New homes in county cause school crowdingIn a July 11...


July 22, 1996

New homes in county cause school crowding

In a July 11 article, Baltimore County Executive C.A. Dutch Ruppersberger, the local Chamber of Commerce and the Home Builders' Association continued to deliberately mislead the citizens of the county regarding the school crowding crisis.

Their argument that new home construction is not the reason for school crowding is just not true. As they say in baseball, you can look it up. Between 1990 and 1995, more than 19,000 new dwellings were added in the county. Using school system figures, which have historically been quite accurate, approximately 4,000 new elementary school students were generated from the newly constructed homes. The actual increase in elementary school students during that time was just over 6,000.

It is obvious then that two-thirds of the increased elementary school enrollment came from those new dwellings while only one-third was the result of an increased birth rate and young people replacing older residents in established communities -- factors over which the county has virtually no control. The county can, however, control the pace of development and should, to prevent more serious problems.

At this time, more than 15,000 new dwellings have been approved by the county and not yet built. When occupied, those new residences will generate 3,000 more elementary school students, enough to fill five new elementary schools, regardless of any other demographic trends.

The county must slow the rate of growth if there is to be any hope of ever catching up and then keeping up with school enrollment. The elementary schools are not the only problem. The middle and high schools are already significantly overcrowded and will become more so when the huge elementary school population moves up within the next several years.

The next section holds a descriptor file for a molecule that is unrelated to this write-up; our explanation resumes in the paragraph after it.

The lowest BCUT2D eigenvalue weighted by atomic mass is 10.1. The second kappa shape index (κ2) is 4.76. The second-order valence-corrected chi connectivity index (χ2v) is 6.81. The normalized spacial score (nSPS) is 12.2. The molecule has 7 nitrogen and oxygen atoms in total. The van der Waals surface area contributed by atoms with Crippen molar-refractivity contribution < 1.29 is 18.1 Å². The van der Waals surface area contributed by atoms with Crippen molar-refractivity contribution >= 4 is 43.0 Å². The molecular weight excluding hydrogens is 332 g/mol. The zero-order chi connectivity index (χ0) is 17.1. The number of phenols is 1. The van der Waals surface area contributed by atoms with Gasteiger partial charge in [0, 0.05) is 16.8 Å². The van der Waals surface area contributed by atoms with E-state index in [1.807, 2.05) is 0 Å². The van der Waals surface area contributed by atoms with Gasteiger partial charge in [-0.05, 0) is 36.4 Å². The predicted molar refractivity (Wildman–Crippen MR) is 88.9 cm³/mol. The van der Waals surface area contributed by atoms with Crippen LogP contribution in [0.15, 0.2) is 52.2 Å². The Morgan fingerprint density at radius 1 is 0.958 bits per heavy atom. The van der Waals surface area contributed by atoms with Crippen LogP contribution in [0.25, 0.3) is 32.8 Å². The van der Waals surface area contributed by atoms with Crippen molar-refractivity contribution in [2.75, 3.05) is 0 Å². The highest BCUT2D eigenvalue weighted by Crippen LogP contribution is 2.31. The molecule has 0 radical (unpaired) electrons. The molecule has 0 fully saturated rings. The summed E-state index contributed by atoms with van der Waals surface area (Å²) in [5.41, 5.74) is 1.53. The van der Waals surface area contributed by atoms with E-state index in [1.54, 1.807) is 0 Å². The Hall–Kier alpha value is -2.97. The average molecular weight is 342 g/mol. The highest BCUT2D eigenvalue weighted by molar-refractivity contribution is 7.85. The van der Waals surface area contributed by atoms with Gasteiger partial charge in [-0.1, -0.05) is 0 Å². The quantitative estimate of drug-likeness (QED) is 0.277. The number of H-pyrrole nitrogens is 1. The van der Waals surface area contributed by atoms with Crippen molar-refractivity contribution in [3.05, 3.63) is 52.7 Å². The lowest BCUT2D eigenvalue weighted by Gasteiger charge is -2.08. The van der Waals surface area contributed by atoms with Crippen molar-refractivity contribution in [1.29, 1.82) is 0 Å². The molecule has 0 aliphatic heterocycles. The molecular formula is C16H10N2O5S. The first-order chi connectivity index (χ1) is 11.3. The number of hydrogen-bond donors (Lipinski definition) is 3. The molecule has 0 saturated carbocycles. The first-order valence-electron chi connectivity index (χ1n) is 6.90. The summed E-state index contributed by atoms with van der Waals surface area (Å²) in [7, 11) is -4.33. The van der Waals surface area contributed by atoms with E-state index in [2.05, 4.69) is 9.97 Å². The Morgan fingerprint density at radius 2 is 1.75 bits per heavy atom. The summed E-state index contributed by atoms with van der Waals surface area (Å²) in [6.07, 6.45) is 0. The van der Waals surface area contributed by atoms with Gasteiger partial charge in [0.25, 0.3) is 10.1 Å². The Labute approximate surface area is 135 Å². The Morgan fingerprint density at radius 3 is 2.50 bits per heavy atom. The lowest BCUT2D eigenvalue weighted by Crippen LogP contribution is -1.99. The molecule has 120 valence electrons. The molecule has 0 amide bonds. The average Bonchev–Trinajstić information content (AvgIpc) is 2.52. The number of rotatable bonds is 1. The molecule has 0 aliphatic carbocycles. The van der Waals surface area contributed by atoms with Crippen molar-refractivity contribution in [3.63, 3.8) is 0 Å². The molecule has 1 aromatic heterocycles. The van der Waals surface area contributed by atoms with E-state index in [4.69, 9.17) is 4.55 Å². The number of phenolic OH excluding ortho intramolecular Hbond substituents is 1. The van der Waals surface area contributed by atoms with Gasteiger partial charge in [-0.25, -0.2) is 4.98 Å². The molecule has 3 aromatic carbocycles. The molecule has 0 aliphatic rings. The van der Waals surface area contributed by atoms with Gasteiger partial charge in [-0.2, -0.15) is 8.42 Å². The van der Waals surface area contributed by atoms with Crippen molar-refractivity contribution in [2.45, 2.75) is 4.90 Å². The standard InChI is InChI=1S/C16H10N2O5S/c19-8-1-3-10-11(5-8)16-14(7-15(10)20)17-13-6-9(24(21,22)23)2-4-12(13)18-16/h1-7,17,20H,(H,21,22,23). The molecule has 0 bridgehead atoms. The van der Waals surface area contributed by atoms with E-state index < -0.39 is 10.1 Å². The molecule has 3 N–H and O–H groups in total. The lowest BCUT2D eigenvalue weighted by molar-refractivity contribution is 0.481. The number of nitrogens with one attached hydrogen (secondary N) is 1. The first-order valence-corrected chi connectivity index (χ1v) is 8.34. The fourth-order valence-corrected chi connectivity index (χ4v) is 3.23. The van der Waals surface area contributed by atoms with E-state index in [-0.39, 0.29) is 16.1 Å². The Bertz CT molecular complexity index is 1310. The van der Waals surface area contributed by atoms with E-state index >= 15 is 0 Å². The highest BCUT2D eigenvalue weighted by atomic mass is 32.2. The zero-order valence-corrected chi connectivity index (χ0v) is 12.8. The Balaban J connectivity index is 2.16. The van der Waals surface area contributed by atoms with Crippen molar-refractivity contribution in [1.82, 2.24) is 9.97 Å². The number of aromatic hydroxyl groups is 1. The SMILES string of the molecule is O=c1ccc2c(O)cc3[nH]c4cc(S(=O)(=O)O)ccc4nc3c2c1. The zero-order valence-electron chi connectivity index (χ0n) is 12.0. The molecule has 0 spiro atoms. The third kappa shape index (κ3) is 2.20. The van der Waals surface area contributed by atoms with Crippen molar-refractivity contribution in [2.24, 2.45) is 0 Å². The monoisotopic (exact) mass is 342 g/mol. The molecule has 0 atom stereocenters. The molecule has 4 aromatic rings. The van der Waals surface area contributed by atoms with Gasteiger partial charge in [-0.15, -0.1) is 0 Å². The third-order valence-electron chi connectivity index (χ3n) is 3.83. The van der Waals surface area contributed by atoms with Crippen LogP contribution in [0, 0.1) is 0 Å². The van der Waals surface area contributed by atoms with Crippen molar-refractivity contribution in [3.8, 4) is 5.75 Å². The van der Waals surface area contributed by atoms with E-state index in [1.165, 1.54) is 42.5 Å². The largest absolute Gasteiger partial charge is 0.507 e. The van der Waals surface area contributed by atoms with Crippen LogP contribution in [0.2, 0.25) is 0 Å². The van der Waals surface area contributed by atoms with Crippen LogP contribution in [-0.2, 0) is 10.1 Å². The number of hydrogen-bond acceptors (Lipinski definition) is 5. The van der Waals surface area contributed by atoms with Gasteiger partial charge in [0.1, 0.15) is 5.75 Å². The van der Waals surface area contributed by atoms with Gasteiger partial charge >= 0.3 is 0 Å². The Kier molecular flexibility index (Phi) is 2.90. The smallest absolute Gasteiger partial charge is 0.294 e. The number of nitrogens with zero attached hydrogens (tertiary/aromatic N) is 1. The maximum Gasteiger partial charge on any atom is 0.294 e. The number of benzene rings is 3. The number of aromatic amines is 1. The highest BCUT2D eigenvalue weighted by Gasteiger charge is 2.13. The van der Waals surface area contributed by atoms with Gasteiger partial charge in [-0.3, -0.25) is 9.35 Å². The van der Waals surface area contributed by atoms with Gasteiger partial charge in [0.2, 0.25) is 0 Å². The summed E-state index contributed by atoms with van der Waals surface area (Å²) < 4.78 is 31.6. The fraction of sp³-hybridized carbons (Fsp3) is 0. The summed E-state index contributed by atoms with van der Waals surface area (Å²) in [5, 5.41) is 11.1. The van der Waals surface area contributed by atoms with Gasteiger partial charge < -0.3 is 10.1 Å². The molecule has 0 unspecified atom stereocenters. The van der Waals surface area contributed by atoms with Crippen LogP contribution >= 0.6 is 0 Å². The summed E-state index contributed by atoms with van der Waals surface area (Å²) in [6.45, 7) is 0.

Every new household imposes on Baltimore County a perpetual obligation to provide not just a decent education for the children, but many other services as well. Taxes generated by these new residents do not come close to paying for the services they demand. In other words, every new home costs the county more in expenses than it generates in revenue.

Robert D. Sellers


Same-sex schools not really sexist

Karen Czapanskiy, a law professor, writes (Perspective, July 7), ''In the end, however, seven members of the court recognized VMI's claims to be what they were: simply wrong.'' Ms. Czapanskiy then said that because VMI denied the entrance of women, it denied those women access to education, power, and privilege. This, for her, was sexism.

First, women in Virginia were hardly being denied access to higher education. VMI today holds only 1,300 academic slots among some 130,000 slots offered by other Virginia schools.

Next, there is no simple truth about same-sex education. The idea behind it is to better educate the members of the given sex, not to deny the excluded group from an education. A perfect example would be Western High of Baltimore, an all-girls school. The focus is to better educate girls, not to deny boys access to education and privilege. Western High has succeeded in its mission, and this success should not be cast as sexist.

The fall of VMI may have gained ''equality'' for women, but the diversity of choice for young men and women seeking an education in publicly funded single-sex institutions has been erased. I do not see this as particularly wonderful or beneficial, and my fiance from Smith College, a prestigious but privately funded all-woman college, would agree.

Peter G. Smith


Physicians' interest in prolonging life

Ellen Goodman's July 5 column, "A 'right' but not always a desire to die," missed a very important point.

Isn't it possible the doctors who oppose doctor-assisted suicide want to prolong the lives of their patients, as the charges for this ''care'' form the bulk of their livelihood?

If voluntary euthanasia were legal in this country, I'll bet the fees for this service would be so high they would be astronomically out of reach for most of the patients.

The rich could make a lump-sum payment and be free of their agony, while the poor would still be ''treated'' by their ''caring'' doctors who mostly care about their bank accounts.

Maybe the HMOs would allow this final treatment to be billed to them. That way they could end the financial drain of a terminal patient.

Whichever way it happens, death is very profitable for doctors and undertakers.

Louis Sudipal


Let's all run computer checks

I have been reading with interest the issue of instant computer background checks on persons attempting to buy guns. Supposedly the check is made at the point of sale (gun shops, Kmart, Wal-Mart, etc.) by store employees.

I don't know what computer network is used to make this information available, but it appears that anyone with access to the point-of-sale computers could do a background check on anyone he or she desires. This raises an interesting point.

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